Friday, June 1, 2012


I just spent a Friday evening at Reno's playing "Bejeweled"...
I crave friendship... I'd do anything to have a group of friends who share both my sense of humor, and my faith as well; that is, people who I can laugh and have a good time with, but also pray and worship with.  I've thought a lot about friendship lately and realized that I bond with others through laughter.  For some reason, I can connect deeply with people who appreciate and share my humor.  I need to be able to laugh with someone, to find the same things funny, and to possess the ability to make them laugh in order to forge a deeper friendship.  I'm not sure why that is--it's not like my friendships that have started from that place are based on humor or are superficial; on the contrary, those friendships always seem strong, solid and healthy, capable of interacting outside of the context of jokes and comedy just as naturally as within it.  I want this again.
I hate being lonely.  I hate not really having a clear idea of what to do about it.


  1. And I hate reading about your pain, knowing that you're just down the road...can we help you?

  2. I think it's one of those struggles unique to young, single teachers in this community--any other young singles are impermanent and the group of friends I had last year has evaporated over the course of this year as several prepare to leave. Additionally, I'm separated by language and cultural barriers from the many young people my age who live around here. I always appreciate the thoughts, prayers and company of my senpai (most other teachers), but ultimately what I need to do is to be strong in riding out the goodbyes, be persistent in learning the language, and be intentional in seeking out new opportunities for friendship, perhaps by getting more involved in my church community.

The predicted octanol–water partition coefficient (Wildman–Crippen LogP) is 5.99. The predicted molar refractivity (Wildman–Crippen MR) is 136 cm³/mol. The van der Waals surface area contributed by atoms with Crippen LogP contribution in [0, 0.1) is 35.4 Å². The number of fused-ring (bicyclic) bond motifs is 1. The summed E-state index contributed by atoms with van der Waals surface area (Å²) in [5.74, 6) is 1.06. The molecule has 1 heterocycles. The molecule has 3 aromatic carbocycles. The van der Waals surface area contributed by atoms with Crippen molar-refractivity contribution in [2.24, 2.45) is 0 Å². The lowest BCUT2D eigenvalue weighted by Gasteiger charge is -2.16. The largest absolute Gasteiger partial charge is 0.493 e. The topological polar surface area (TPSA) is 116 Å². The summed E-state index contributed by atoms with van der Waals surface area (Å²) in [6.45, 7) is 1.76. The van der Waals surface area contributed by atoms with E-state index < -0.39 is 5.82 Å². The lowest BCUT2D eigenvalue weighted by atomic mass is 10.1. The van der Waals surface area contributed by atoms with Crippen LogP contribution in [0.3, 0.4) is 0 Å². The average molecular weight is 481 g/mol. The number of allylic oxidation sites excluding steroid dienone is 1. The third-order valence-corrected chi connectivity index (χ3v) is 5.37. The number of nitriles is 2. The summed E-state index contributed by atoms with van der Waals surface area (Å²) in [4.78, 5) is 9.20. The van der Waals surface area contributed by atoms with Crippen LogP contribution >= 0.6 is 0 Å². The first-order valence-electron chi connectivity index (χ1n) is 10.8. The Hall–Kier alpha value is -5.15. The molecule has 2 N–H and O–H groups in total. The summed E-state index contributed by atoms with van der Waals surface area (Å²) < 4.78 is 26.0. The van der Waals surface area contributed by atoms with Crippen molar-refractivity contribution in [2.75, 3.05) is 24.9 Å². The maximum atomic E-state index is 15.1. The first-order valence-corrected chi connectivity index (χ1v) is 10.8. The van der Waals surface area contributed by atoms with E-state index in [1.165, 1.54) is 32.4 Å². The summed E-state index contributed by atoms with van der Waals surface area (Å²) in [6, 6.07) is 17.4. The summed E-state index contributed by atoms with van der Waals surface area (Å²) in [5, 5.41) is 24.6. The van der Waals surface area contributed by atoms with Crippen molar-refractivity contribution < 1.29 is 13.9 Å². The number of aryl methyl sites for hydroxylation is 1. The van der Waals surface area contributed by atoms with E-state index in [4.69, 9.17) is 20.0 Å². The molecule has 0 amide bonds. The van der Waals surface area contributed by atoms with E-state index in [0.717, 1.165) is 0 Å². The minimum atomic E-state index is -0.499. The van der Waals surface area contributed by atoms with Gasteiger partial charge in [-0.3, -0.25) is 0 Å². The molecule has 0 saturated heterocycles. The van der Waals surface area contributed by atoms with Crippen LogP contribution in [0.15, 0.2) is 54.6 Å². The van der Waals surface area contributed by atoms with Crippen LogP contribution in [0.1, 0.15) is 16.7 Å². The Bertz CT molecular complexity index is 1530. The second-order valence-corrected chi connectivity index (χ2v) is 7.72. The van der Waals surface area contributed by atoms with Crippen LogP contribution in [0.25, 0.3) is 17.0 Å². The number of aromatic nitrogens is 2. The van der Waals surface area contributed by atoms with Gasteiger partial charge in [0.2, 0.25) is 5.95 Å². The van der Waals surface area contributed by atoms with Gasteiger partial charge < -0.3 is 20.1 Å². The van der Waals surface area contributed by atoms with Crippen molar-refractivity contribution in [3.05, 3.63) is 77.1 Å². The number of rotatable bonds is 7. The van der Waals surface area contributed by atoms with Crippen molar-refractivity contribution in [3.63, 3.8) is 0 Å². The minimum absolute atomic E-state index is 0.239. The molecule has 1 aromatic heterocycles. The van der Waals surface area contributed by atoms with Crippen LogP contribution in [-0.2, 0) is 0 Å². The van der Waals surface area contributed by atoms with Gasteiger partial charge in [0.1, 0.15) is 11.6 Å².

3. Loneliness isn't unique to the young singles. Many foreigners in Japan are lonely. I had an experienced married missionary in Chiba tell me she was intensely lonely. I've been plenty lonely in this land myself as a married mum.

    But you are right about being intentional. My first job out of uni was in an Australian country town. Plenty of cultural barriers there. Most people my age were not university educated. Many were married or very young parents. Most my age socialised at the pub. It was very tough, but I made some lifelong friends with some people in the little church who were older than me, and in a different life stage to me. One thing I did was tried to quit feeling sorry for myself and I tried to do odd things, like invite a family of 6 to my little apartment for dinner (this is just an example, by the way).

    I look back at that time as a something of a spiritual training time for Japan. You don't know what God is preparing you for, but sink yourself deep in him, he will never leave you.

    1. Thanks for the encouragement, Wendy; I am thankful for the wisdom of both David and yourself.